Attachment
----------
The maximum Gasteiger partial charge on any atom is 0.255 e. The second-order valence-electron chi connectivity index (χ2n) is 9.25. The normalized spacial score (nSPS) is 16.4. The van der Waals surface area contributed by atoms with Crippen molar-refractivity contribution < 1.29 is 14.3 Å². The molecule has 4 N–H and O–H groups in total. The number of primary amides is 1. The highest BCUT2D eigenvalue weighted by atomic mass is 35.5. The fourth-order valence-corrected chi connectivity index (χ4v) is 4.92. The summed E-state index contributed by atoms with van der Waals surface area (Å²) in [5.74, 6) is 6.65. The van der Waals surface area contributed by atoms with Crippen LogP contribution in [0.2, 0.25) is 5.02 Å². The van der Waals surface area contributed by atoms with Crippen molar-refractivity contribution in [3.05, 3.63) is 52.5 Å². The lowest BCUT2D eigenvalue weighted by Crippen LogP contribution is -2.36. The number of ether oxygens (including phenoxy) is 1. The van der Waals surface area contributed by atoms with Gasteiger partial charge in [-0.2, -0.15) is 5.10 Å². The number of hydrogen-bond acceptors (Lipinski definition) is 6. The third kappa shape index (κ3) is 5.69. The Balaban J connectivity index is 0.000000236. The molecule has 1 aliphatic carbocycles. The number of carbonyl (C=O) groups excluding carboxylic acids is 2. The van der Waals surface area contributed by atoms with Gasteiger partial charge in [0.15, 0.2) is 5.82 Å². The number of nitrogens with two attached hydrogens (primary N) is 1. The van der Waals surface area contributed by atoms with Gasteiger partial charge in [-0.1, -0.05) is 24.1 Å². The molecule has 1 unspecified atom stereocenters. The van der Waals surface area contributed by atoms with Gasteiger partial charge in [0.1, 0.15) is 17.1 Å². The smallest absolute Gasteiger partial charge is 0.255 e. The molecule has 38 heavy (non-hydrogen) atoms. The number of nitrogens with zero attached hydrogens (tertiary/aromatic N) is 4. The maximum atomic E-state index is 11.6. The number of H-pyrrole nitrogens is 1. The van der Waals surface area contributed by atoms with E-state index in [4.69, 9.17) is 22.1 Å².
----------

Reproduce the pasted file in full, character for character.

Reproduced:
The maximum Gasteiger partial charge on any atom is 0.255 e. The second-order valence-electron chi connectivity index (χ2n) is 9.25. The normalized spacial score (nSPS) is 16.4. The van der Waals surface area contributed by atoms with Crippen molar-refractivity contribution < 1.29 is 14.3 Å². The molecule has 4 N–H and O–H groups in total. The number of primary amides is 1. The highest BCUT2D eigenvalue weighted by atomic mass is 35.5. The fourth-order valence-corrected chi connectivity index (χ4v) is 4.92. The summed E-state index contributed by atoms with van der Waals surface area (Å²) in [5.74, 6) is 6.65. The van der Waals surface area contributed by atoms with Crippen LogP contribution in [0.2, 0.25) is 5.02 Å². The van der Waals surface area contributed by atoms with Crippen molar-refractivity contribution in [3.05, 3.63) is 52.5 Å². The lowest BCUT2D eigenvalue weighted by Crippen LogP contribution is -2.36. The number of ether oxygens (including phenoxy) is 1. The van der Waals surface area contributed by atoms with Gasteiger partial charge in [-0.2, -0.15) is 5.10 Å². The number of hydrogen-bond acceptors (Lipinski definition) is 6. The third kappa shape index (κ3) is 5.69. The Balaban J connectivity index is 0.000000236. The molecule has 1 aliphatic carbocycles. The number of carbonyl (C=O) groups excluding carboxylic acids is 2. The van der Waals surface area contributed by atoms with Gasteiger partial charge in [0.15, 0.2) is 5.82 Å². The number of nitrogens with two attached hydrogens (primary N) is 1. The van der Waals surface area contributed by atoms with Gasteiger partial charge in [-0.1, -0.05) is 24.1 Å². The molecule has 1 unspecified atom stereocenters. The van der Waals surface area contributed by atoms with Gasteiger partial charge in [0.1, 0.15) is 17.1 Å². The smallest absolute Gasteiger partial charge is 0.255 e. The molecule has 38 heavy (non-hydrogen) atoms. The number of nitrogens with zero attached hydrogens (tertiary/aromatic N) is 4. The maximum atomic E-state index is 11.6. The number of H-pyrrole nitrogens is 1. The van der Waals surface area contributed by atoms with E-state index in [4.69, 9.17) is 22.1 Å².